Two research teams led by MGH investigators have received the 2012 Transformative Research Award – which supports unconventional interdisciplinary programs that have the potential to create or change fundamental scientific principles – from the National Institutes of Health (NIH). Among the 20 groups nationwide awarded these five-year, multimillion-dollar grants is a team led by David Altshuler, MD, PhD, of the departments of Medicine and Molecular Biology, that will use stem cell technologies to investigate gene variants associated with several common health conditions. A team led by Emery Brown, MD, PhD, of the Department of Anesthesia, Critical Care and Pain Medicine, will investigate and develop new approaches to inducing and maintaining general anesthesia. In addition, John Higgins, MD, of the Center for Systems Biology and the Department of Pathology, is one of 51 recipients of the NIH New Innovator Award, which supports early-career investigators embarking on creative projects that may have a significant impact on human health.
Altshuler’s team, with additional leadership from Chad Cowan, PhD, of the Center for Regenerative Medicine and Harvard Stem Cell Institute (HSCI); Feng Zhang, PhD, Broad Institute and Massachusetts Institute of Technology (MIT); and Kiran Musunuru, MD, PhD, BWH and HSCI – will use advanced stem cell and gene sequencing technologies to engineer populations of muscle, liver, fat and pancreatic beta cells that have different gene variants with the goal of more precisely determining how those variations relate to the development of type 2 diabetes, elevated cholesterol or heart disease. Brown’s team – which includes Ken Solt, MD, MGH Anesthesia, and Matthew Wilson, PhD, and Ed Boyden, PhD,both of MIT – will use animal models to develop methods of inducing general anesthesia by directly modifying specific brain circuits, potentially leading not only to safer, more efficient anesthesia practices but also to better understanding of the brain’s arousal control and to new therapies for conditions ranging from insomnia to coma.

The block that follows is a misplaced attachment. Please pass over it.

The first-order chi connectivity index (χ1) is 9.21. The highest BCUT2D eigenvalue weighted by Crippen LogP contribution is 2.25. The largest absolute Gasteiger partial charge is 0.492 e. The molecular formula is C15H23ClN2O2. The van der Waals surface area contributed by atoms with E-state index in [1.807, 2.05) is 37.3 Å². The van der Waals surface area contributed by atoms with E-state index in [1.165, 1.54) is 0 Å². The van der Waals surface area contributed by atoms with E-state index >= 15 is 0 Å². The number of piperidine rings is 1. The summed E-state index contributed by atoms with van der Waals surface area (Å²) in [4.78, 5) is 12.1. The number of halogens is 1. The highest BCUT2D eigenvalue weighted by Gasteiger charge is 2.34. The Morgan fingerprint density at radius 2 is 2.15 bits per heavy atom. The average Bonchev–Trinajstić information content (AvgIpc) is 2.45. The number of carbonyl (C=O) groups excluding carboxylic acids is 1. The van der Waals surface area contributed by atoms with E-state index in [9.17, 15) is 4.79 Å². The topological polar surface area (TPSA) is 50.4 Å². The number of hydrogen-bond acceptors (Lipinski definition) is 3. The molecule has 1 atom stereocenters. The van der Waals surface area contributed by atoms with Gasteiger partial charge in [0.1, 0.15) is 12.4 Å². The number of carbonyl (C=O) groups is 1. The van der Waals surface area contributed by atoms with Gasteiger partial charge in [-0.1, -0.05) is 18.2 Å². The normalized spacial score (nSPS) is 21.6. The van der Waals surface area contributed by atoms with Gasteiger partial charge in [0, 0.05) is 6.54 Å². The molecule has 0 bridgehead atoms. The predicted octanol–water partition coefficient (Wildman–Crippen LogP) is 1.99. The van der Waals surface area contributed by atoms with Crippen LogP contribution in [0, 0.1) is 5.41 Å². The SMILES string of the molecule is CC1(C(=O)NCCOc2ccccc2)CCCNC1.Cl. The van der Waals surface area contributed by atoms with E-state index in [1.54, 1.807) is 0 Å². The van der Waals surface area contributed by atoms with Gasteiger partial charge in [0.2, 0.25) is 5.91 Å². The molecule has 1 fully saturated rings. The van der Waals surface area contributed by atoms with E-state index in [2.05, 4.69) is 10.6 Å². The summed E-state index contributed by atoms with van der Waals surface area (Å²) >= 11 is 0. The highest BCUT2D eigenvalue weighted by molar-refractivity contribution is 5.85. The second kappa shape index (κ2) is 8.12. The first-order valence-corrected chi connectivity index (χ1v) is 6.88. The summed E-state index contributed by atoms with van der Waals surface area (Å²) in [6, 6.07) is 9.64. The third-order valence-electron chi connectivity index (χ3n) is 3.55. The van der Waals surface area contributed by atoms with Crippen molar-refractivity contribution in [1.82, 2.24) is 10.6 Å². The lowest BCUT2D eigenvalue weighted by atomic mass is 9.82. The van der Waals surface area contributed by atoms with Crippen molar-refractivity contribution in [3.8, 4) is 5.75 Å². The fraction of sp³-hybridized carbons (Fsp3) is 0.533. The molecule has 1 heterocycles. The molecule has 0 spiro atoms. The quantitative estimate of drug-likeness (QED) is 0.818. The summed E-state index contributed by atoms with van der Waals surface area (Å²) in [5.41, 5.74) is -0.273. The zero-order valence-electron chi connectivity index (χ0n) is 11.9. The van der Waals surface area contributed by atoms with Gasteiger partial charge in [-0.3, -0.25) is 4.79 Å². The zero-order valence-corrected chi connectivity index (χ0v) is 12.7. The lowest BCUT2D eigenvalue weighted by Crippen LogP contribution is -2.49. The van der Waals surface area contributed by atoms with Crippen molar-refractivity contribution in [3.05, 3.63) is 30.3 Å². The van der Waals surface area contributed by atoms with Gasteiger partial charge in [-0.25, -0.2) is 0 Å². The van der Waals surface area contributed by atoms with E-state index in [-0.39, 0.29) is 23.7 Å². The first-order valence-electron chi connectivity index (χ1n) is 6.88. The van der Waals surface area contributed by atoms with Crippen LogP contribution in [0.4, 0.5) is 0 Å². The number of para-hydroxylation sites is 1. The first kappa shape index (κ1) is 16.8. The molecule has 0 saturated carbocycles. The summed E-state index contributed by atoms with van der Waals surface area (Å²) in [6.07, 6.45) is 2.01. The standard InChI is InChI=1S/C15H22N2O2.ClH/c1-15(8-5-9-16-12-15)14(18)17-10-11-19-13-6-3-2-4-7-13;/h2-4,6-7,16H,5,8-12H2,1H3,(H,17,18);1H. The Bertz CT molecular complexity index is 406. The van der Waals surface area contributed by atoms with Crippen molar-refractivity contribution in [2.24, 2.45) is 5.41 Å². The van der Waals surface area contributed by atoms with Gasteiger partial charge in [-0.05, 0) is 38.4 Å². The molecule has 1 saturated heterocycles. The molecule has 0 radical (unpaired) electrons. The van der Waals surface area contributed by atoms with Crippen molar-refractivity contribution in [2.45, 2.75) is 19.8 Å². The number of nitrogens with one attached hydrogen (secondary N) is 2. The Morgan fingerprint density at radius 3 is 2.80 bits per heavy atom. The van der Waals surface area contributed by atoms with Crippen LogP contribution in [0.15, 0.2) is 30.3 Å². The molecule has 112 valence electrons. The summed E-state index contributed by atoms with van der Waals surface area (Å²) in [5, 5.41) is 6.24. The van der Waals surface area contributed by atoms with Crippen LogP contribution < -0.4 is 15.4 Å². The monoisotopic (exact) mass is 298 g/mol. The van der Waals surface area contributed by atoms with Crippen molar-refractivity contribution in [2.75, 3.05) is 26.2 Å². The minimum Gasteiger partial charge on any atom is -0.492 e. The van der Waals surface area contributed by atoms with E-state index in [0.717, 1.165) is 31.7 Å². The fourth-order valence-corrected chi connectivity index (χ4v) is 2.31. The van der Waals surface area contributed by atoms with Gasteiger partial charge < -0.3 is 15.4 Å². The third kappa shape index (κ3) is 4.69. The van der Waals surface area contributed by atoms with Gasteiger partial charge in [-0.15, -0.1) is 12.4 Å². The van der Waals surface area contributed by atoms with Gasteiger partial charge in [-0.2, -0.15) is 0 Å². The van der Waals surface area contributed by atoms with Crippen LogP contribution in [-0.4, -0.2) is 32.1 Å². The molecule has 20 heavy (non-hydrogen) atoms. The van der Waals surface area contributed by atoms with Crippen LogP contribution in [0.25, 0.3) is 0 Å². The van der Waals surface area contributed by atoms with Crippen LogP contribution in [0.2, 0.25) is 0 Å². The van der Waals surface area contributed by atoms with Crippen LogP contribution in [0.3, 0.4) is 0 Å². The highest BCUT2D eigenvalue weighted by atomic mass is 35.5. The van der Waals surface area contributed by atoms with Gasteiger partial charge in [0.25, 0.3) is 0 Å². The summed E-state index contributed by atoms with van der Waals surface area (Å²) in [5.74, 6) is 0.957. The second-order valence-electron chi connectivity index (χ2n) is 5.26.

Higgins will use existing clinical technologies that can simultaneously measure many properties of individual cells to develop models describing the population dynamics of different types of blood cells in living animals. These models may reveal how the behavior of blood cell populations is disturbed in cancer, infection and autoimmune disorders and may suggest better ways to monitor and possibly treat those disorders. The Transformative Research and New Innovator awards are part of the NIH High Risk-High Reward program, which supports creative approaches to solving major challenges in biomedical research.
Read more articles from the 9/28/12 Hotline issue.